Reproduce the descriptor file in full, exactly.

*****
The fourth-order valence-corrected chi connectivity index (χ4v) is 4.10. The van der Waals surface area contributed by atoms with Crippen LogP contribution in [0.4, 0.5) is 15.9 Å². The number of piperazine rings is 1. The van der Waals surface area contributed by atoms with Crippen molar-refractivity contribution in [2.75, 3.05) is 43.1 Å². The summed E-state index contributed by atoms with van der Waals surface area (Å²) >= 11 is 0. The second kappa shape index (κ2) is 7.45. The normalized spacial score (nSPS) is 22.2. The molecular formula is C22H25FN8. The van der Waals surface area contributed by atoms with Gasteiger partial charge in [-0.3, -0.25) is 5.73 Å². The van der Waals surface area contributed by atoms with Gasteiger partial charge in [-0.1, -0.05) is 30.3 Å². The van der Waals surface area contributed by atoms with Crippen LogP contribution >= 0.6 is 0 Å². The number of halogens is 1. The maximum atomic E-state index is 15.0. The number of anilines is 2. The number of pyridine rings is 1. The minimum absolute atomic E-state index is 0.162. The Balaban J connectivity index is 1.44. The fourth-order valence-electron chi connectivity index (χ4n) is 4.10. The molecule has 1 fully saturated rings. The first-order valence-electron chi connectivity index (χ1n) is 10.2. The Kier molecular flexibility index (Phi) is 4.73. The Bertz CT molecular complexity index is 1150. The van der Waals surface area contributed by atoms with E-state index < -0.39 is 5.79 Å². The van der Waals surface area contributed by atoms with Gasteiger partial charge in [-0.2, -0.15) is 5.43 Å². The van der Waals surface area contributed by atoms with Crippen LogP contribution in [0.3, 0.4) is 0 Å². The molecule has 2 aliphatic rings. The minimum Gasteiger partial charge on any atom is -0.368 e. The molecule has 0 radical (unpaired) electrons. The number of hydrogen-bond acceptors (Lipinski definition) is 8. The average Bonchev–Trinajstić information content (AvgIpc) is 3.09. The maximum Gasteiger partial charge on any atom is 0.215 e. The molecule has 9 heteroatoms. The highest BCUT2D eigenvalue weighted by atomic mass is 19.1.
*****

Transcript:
The fourth-order valence-corrected chi connectivity index (χ4v) is 4.10. The van der Waals surface area contributed by atoms with Crippen LogP contribution in [0.4, 0.5) is 15.9 Å². The number of piperazine rings is 1. The van der Waals surface area contributed by atoms with Crippen molar-refractivity contribution in [2.75, 3.05) is 43.1 Å². The summed E-state index contributed by atoms with van der Waals surface area (Å²) >= 11 is 0. The second kappa shape index (κ2) is 7.45. The normalized spacial score (nSPS) is 22.2. The molecular formula is C22H25FN8. The van der Waals surface area contributed by atoms with Gasteiger partial charge in [-0.3, -0.25) is 5.73 Å². The van der Waals surface area contributed by atoms with Gasteiger partial charge in [-0.1, -0.05) is 30.3 Å². The van der Waals surface area contributed by atoms with Crippen LogP contribution >= 0.6 is 0 Å². The number of halogens is 1. The maximum atomic E-state index is 15.0. The number of anilines is 2. The number of pyridine rings is 1. The minimum absolute atomic E-state index is 0.162. The Balaban J connectivity index is 1.44. The fourth-order valence-electron chi connectivity index (χ4n) is 4.10. The molecule has 1 fully saturated rings. The first-order valence-electron chi connectivity index (χ1n) is 10.2. The Kier molecular flexibility index (Phi) is 4.73. The Bertz CT molecular complexity index is 1150. The van der Waals surface area contributed by atoms with E-state index < -0.39 is 5.79 Å². The van der Waals surface area contributed by atoms with Gasteiger partial charge in [-0.2, -0.15) is 5.43 Å². The van der Waals surface area contributed by atoms with Crippen LogP contribution in [0.3, 0.4) is 0 Å². The molecule has 2 aliphatic rings. The minimum Gasteiger partial charge on any atom is -0.368 e. The molecule has 0 radical (unpaired) electrons. The number of hydrogen-bond acceptors (Lipinski definition) is 8. The average Bonchev–Trinajstić information content (AvgIpc) is 3.09. The maximum Gasteiger partial charge on any atom is 0.215 e. The molecule has 9 heteroatoms. The highest BCUT2D eigenvalue weighted by atomic mass is 19.1.